In February of 2013 in Denmark, a group of volunteers began what is known as The Octo Project. They crochet adorable octopi that are helping premature babies feel more secure. The project seems to be leading to improvement in the tiny children’s health.
“While they may seem like an unlikely bedfellow for the babies on the neonatal unit these octopi are linked to better health and wellbeing,” Poole Hospital wrote in a press release. “It is thought the tentacles remind babies of the umbilical cord, and being in their mother’s womb, making them feel safer.”
The octopi help babies keep calm, which leads to better breathing and keeps their heartbeats regular, allowing for higher levels of oxygen in their blood. In addition, the babies who were able to cuddle an octopus were less likely to pull on their monitors and tubing, potentially unhooking themselves from necessary devices.
Some of the first babies to benefit from the octopi are twin baby girls born at just 28 weeks and four days gestation. Jasmine and Amber Smith-Leach weighed just two pounds, two ounces and two pounds, 12 ounces and a nurse gave each of them their own personal octopus.
“The girls absolutely love them,” their mother, Kat Smith, told the Daily Echo. “When they are asleep they hold onto the tentacles tightly. Normally they would be in the womb and would play with the umbilical cord so the octopuses make them feel grounded and safe. They really are beautiful.”
Since the project began and word of the success spread, hospitals from around the world have been asking how to get crochet octopi of their own for their premature babies. Hospitals in Sweden, Germany, France, Italy, Turkey, Norway, Iceland, Australia, Israel, and the United States have begun using volunteers to create an octopus for each preemie to not only use in the hospital, but also to bring home with them when released.
Daniel Lockyer, neonatal services matron at Poole Hospital said, “When we heard about the difference a cuddly octopus can make to our tiny babies we were impressed and, after research, eager to introduce them to our little patients. It’s incredible that something so simple can comfort a baby and help them feel better.”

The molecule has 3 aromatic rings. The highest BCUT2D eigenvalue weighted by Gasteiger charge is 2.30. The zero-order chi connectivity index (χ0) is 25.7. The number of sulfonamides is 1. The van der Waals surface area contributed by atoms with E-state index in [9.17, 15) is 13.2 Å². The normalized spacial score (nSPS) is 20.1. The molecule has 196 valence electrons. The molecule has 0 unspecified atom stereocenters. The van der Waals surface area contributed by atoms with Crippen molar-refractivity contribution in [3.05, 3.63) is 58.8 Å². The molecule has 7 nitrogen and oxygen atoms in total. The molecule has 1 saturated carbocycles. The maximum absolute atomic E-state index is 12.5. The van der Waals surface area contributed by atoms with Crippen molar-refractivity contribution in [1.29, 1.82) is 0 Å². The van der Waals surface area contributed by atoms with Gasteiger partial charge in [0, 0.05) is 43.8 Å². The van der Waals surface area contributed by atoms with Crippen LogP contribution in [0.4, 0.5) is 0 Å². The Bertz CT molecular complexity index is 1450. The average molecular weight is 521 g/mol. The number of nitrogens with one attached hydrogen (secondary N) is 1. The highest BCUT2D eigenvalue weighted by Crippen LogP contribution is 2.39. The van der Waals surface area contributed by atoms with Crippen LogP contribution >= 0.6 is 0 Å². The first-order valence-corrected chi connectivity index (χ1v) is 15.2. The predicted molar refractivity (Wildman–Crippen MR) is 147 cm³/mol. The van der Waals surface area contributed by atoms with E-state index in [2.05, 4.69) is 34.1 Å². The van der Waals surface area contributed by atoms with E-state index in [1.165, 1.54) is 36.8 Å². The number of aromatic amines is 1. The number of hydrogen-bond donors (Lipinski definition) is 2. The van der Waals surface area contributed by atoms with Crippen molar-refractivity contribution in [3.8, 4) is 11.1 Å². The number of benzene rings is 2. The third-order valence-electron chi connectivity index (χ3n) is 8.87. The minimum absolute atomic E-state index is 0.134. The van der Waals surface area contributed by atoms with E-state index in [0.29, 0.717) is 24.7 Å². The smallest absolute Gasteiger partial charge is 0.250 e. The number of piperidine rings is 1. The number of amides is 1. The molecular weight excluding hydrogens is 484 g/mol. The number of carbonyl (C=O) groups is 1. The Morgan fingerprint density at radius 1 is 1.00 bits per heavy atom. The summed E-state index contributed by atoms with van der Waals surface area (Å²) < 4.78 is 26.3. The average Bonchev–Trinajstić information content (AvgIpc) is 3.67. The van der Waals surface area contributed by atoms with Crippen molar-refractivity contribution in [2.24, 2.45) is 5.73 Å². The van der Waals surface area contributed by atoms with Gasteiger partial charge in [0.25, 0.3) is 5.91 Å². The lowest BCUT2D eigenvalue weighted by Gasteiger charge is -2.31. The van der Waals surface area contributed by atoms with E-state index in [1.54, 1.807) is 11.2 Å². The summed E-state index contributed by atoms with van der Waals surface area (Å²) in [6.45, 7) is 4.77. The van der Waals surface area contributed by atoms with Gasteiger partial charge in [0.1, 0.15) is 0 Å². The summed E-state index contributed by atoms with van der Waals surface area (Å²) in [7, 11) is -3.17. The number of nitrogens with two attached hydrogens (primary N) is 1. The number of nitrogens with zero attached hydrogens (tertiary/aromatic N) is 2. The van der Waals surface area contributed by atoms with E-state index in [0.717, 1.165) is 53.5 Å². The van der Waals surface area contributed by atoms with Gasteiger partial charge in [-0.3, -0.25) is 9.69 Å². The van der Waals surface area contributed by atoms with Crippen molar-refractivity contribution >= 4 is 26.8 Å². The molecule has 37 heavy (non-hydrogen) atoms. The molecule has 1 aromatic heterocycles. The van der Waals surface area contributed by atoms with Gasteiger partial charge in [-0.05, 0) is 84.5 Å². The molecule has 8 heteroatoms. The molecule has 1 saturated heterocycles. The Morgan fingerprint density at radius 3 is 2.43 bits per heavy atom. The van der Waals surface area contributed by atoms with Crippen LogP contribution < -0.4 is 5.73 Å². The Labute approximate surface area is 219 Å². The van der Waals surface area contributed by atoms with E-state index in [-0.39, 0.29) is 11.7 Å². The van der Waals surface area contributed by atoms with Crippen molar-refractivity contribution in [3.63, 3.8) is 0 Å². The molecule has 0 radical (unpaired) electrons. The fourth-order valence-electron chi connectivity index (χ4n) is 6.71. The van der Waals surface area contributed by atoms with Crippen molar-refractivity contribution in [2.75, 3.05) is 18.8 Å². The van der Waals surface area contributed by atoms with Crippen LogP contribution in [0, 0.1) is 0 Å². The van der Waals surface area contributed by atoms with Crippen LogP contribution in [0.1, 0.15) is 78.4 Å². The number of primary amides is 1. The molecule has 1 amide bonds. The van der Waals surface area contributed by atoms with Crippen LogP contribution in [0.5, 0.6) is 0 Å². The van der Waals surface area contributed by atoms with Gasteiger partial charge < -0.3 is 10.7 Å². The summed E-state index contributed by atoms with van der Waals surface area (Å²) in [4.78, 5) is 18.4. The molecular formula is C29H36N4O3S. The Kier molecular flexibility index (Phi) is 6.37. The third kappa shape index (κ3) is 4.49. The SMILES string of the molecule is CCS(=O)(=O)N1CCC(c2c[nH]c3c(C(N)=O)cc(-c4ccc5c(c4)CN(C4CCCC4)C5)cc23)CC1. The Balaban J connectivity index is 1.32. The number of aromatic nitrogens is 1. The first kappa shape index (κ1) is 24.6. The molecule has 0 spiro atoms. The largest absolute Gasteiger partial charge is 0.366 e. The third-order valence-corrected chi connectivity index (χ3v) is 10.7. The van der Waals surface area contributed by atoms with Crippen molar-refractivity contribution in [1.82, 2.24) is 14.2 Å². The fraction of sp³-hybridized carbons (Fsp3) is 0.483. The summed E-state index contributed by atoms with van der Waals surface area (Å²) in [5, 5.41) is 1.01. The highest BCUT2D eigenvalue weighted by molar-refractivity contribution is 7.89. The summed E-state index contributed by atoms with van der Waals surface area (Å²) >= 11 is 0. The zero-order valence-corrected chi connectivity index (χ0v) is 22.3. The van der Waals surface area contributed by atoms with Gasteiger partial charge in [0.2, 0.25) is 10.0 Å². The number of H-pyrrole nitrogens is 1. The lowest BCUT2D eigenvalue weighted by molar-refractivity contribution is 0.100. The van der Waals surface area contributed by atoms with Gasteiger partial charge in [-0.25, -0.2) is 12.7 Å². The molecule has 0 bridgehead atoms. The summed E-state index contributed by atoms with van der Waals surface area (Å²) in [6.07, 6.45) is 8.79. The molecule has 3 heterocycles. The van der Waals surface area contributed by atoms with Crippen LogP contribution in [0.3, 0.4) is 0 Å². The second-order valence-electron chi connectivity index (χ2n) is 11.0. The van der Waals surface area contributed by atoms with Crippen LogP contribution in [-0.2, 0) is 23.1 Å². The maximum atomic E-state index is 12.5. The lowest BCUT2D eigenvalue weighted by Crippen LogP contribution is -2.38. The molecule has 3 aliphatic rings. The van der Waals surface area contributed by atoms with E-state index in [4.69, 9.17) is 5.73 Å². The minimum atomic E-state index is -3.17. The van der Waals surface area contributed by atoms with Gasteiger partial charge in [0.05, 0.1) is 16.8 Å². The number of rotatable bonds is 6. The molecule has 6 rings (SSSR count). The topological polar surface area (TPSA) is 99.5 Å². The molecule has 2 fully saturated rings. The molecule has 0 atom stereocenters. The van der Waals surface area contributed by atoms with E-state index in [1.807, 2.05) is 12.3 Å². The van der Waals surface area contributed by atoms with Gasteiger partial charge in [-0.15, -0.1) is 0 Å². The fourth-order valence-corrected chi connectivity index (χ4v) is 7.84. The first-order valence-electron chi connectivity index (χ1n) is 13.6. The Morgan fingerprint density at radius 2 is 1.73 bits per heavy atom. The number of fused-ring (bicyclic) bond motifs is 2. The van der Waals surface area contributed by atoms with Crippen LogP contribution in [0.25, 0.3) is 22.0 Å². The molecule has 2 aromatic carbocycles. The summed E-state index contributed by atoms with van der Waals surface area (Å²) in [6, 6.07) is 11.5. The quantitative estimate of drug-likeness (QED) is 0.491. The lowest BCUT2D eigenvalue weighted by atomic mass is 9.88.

Anyone can begin The Octo Project at their local hospital by visiting the website and downloading the crochet pattern. A list of Facebook groups who focus on making the crochet octopi in their own local areas is here.
“The most important to know is that even if you can’t crochet, we will teach you,” said Mia Pidden, admin for the Octopus for a Preemie UK Facebook group. “We have videos that show every single step of the way. The most important thing is that the tension is tight and there are not holes in the head, as stuffing can come out and it can be deathly for the baby.”
Pidden advises that anyone who wishes to volunteer to create an octopus learn exactly how they need to be made for their local hospitals. Depending on the country, materials and rules can change. She received permission from the creators of the original pattern in Denmark to alter it in order to make it more suitable for the cotton wool available in the UK. Rules include using 100% cotton, stuffing the octopi firmly with filling that can withstand 60 degree C (140 degree Fahrenheit) water during washing, and the head and tentacles must fit certain measurements in order to be safe. Parents should not buy them online because they may not be made correctly.
“The easiest way to get involved is by joining our group, where all the rules, requirements, pattern and other info can be found,” said Pidden. “If there are parents out there with a little baby in the NICU who wish to get one, they can contact me directly or join the group and we will do our utmost to help accommodate as many parents as possible. Being a NICU mom myself, I know how a lot of these parents feel, and all I can say is, keep a positive spirit, things will work out in the end.”